David Longman

Scrum Master

Dave has over 20 years experience working in the software industry across a number of different technical and leadership roles. He has been pivotal in several successful agile transformation initiatives and is a vocal advocate of delivering high quality and easy to maintain code. He has spoken at a number of industry conferences on team dynamics and estimating and forecasting.


After 10 years of living in our house, my wife and I started thinking seriously about building an extension. Soon, we were immersed in the world of construction – a space neither of us are particularly knowledgeable about.

When you don’t know the industry – or what the work entails – you’re never sure if your ideas are workable, super-complicated, or totally out of your budget. Would an extension cost us £20k? Or £100k? We may like the look of local slate flagstones, but they’re £10k; is there an alternative that looks similar but costs, say, £2k instead?

This experience was a lot like what I’ve been helping clients through in my day job for years. They’re often unsure whether the ‘simple’ website they’re requesting is as straightforward as it sounds, or whether it’s far more complicated – because they don’t have the relevant experience. They don’t know whether the ‘Support Apple Pay’ feature is their equivalent of the local slate flagstones or the £2k alternative.

With our extension, what we needed was someone who had much more experience to listen to our ideas and tell us (roughly) how much it was likely to cost. We were looking for an idea of whether an extension was remotely feasible – we needed an estimate.

Estimates: useful tool or arbitrary guess?

An estimate is usually what clients are looking for, too. I’ve always struggled with them as a concept – in software development, I’ve seen them used to ‘beat up’ teams too many times for not hitting a deadline that shouldn’t have been made in the first place.

Over the years, that’s put me firmly in the #noestimates camp, a movement that rose out of Agile and Scrum practices in the early 2010s. Developers like Woody Zuill argued that estimates weren’t helpful (and could even be harmful) as we try and make predictions based on incomplete information. There are so many variables that can affect a software project, and demands can change so quickly – in those situations, estimates are useless. However, this argument has never stopped my clients valuing an estimate.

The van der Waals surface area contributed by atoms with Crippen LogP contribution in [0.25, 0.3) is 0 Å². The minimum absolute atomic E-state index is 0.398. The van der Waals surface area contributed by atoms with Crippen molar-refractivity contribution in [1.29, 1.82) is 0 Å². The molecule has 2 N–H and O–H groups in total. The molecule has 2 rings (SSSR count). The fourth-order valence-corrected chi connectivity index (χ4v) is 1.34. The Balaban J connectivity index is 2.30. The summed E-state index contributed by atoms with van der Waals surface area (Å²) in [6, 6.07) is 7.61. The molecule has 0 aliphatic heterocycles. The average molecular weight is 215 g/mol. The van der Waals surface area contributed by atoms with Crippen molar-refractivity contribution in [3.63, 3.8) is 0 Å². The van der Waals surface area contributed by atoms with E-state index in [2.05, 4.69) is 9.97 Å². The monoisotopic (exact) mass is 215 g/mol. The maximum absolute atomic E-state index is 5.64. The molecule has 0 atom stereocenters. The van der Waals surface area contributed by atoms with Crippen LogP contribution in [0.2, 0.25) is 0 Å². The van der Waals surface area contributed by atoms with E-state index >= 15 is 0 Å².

But trying to decide whether I could afford an extension put me firmly in the shoes of my clients and business-focused colleagues. Though my reservations about the value of estimates for developers remained, I understood why non-technical people feel they’re important. When you don’t have the expertise, estimates can help you contextualise a project – how long it’s going to take, how much work is involved, and how much it’s going to cost. And in large organisations, stakeholders often need estimates to satisfy their own internal processes. Overall though, they also want to understand if their idea is even possible.

As software professionals (as any sort of professional or expert, in fact) it’s really easy to forget that you have a unique insight into the problem domain that non-experts just don’t have. We need to be able to clearly articulate the effort required in a project, and explain where the risks and uncertainties are. We sometimes need to provide estimates but, when we do, we need to be clear about how confident we are, or how precise we can be.

If I asked you to estimate how much change I have right now in my pocket, you may tell me that there’s £4.56 in there. Now, that’s a precise estimate, but it’s probably not correct. However, if you said I had less than £5, there’s a far better chance that it’s accurate, even if it lacks precision. An imprecise but accurate range tends to be much easier to discover and, in a lot of cases, is at least as useful as an accurate-but-incorrect estimate. Ranges are always of some use – and they can easily be refined over time.

Keep an eye on the forecast

Forecasts and estimates are closely related and often conflated. For me, forecasts are simply estimates that change over time, usually becoming more accurate and precise the closer they get. They combine things we know with things we can guess, and give an evolving prediction of what will happen in the future. And they almost always use some type of statistical analysis to help refine the prediction.

A perfect example is weather forecasts: a weather forecast is usually pretty accurate for tomorrow, but you’d be much less confident in the forecast for two weeks’ time. And the odds of the annual ‘White Christmas’ forecast being right is usually no better than your odds of winning on red in roulette. But nonetheless, we still pay attention to the sun or snow forecast in the run-up to our summer or winter holidays.

Building an effective forecast

The greatest feature of forecasts is that they get more accurate the more data we can collect. We have no shortage of data in the software world, and Agile ways of working are great for generating data that shows how well we’ve delivered historically. For forecasting, this is gold dust.

Over the next three articles, we’ll explore three super-simple techniques development teams and stakeholders can use to build powerful forecasts that provide a continuously refined prediction for a software project’s progress.

We’ll start by looking at how to predict how long a single story will take to complete, without even needing the development team to take a look.

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